- The team are in the process of developing a number of bio-based products made from the recycled WCG. Their latest product, launched to the mass market, is Coffee LogsTM – a product designed to offer a sustainable alternative to conventional solid fuels, fossil fuels and imported woody biomass for use in open fires, chimineas and compatible solid fuel stoves.
Example – How it works. Costa Coffee began sending their waste coffee grounds to bio-bean in June 2016, and bio-bean now collects 3000 tonnes of waste coffee grounds a year from over 800 Costa sites across the country. Prior to this, Costa used to send its waste coffee grounds to anaerobic digesters. However, sending waste coffee grounds to bio-bean produces 30% less emissions than anaerobic digestion, and by working with bio-bean Costa has helped prevent 360 tonnes of CO2e from entering the atmosphere, every year. This is the equivalent of planting a forest the size of 95 football pitches.
The UK produces 500,000 tonnes of waste coffee grounds every year, most of which is disposed of via landfill where it emits methane, a greenhouse gas that is 28 times more potent than carbon dioxide. As well as damaging the environment, landfill is a costly method of waste disposal for businesses because of the UK government’s landfill tax.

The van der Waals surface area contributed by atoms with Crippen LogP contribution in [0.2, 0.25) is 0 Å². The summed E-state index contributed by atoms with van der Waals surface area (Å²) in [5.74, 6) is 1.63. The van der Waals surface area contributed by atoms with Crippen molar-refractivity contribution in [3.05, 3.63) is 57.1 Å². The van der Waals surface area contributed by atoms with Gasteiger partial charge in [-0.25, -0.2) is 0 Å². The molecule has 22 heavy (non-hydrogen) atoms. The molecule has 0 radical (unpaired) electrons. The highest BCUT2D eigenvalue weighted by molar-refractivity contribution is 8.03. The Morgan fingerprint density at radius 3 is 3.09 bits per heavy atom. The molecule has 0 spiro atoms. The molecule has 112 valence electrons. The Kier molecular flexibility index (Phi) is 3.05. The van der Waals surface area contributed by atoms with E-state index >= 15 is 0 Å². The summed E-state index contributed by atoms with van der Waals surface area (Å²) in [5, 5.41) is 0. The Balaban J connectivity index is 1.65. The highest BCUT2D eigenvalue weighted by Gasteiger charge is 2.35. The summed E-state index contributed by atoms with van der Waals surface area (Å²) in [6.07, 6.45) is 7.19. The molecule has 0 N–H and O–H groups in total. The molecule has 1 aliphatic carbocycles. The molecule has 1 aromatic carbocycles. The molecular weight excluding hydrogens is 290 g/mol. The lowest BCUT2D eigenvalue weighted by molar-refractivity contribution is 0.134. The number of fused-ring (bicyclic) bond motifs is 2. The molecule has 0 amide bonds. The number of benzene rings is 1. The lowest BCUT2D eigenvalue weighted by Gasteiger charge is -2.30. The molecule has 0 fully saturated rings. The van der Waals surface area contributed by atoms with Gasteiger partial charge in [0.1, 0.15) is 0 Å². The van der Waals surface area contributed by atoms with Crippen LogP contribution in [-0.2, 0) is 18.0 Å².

Bio-bean is founded on the premise that there is no such thing as waste, just resources in the wrong place. Spent coffee grounds are highly calorific and contain valuable compounds, making them an ideal feedstock from which to produce clean fuels.
At the world’s first coffee recycling factory in Cambridgeshire, bio-bean’s engineers turns these coffee grounds into amazing Coffee Logs – which are used in fireplaces and stoves as an sustainable alternative to wooden logs and other conventional fossil fuels.
Each year bio-bean processes thousands of tonnes of waste coffee grounds, collected from coffee shops around the UK. Recycling coffee helps reduce greenhouse gases, diverts waste away from costly landfill, helps reducing the wood and other fossil fuels and gives coffee a useful second life.